The good news for many gay and lesbian couples: A growing number of states allow them to file joint state income tax returns. The other good news: The federal government now allows married same sex couples to file joint federal income tax returns. However, for un-married couples, the federal government and the states can have starkly different rules, which can make taking advantage of domestic partnership arrangements difficult at tax time. Here’s help to guide you through the nuances of filing as a couple - and finding the method that offers you the best tax advantages.
If you are married under state law then your marriage is recognized under federal law for tax filing purposes. This is true even if you are domiciled in a state that doesn't recognize your marriage. In this case, you can file a joint federal tax return and a single filing status state tax return.
In states where same sex couples can marry and in the those that recognize civil unions or registered domestic partners, qualifying couples can file joint state income tax returns. However, only married couples can file jointly at the federal level.
In California, certain unmarried heterosexual couples who live together can also register as domestic partners and file joint state tax returns. To qualify, one of the partners must be at least age 62. Filing a federal joint return with the IRS is prohibited for them as well.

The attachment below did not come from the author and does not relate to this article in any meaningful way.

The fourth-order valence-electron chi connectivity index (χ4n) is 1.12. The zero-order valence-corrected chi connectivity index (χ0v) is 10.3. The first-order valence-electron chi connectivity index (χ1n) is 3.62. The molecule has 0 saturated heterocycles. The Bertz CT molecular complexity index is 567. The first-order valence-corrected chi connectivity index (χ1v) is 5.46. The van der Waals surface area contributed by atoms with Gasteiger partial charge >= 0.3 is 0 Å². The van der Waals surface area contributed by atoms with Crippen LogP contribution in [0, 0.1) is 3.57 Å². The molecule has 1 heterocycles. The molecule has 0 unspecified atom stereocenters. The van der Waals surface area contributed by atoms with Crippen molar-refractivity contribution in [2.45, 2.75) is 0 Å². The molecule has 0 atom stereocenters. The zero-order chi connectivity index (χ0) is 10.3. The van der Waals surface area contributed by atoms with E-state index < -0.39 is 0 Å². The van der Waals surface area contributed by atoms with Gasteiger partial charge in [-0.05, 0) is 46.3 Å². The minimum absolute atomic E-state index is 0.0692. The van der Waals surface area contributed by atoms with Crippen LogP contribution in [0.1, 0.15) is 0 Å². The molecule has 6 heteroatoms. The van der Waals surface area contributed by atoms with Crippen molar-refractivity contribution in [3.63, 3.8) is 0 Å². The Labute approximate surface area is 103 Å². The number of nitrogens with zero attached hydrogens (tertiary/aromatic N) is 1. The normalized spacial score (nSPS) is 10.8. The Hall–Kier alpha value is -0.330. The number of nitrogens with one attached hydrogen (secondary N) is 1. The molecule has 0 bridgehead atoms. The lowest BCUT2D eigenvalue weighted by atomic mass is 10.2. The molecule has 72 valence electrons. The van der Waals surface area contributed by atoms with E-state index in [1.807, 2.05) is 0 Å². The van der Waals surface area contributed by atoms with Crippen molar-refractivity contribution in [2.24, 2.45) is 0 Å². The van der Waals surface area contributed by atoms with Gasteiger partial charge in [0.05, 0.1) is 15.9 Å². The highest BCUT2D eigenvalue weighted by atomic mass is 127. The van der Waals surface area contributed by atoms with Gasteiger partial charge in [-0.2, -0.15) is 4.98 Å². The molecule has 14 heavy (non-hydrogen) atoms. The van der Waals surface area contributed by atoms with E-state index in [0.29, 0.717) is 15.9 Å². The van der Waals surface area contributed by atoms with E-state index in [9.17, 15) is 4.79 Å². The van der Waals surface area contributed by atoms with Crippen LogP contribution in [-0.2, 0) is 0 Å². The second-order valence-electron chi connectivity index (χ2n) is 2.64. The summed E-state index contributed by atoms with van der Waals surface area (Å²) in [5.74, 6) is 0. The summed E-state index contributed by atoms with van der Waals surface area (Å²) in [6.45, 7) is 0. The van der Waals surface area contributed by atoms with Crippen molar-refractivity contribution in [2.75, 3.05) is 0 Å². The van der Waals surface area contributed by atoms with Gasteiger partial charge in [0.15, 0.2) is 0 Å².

These differing laws can create complicated tax filing situations:
- Married and domiciled in a state that recognizes your marriage - married filing for federal and state.
- Married and not domiciled in a state that recognizes your marriage - married filing for federal but not for state.
- Recognized domestic partners in the state - single filing for federal but married filing for state.
- Unrecognized domestic partners in the state - single filing for federal and state.
Federal laws come into play when filing your state tax returns. Most states base their joint return computations on the figures from your joint federal return. This means that while married couples only have to file two returns - one for federal and one for state - generally, unmarried domestic partners must complete a total of four tax returns.
- First, each partner must complete an individual federal tax return to file with the IRS.
- Second, the couple must create a mock or dummy joint federal return combining income, adjustments, deductions and credits.
- Finally, they use that mock return as the jumping off point to prepare a joint state tax return.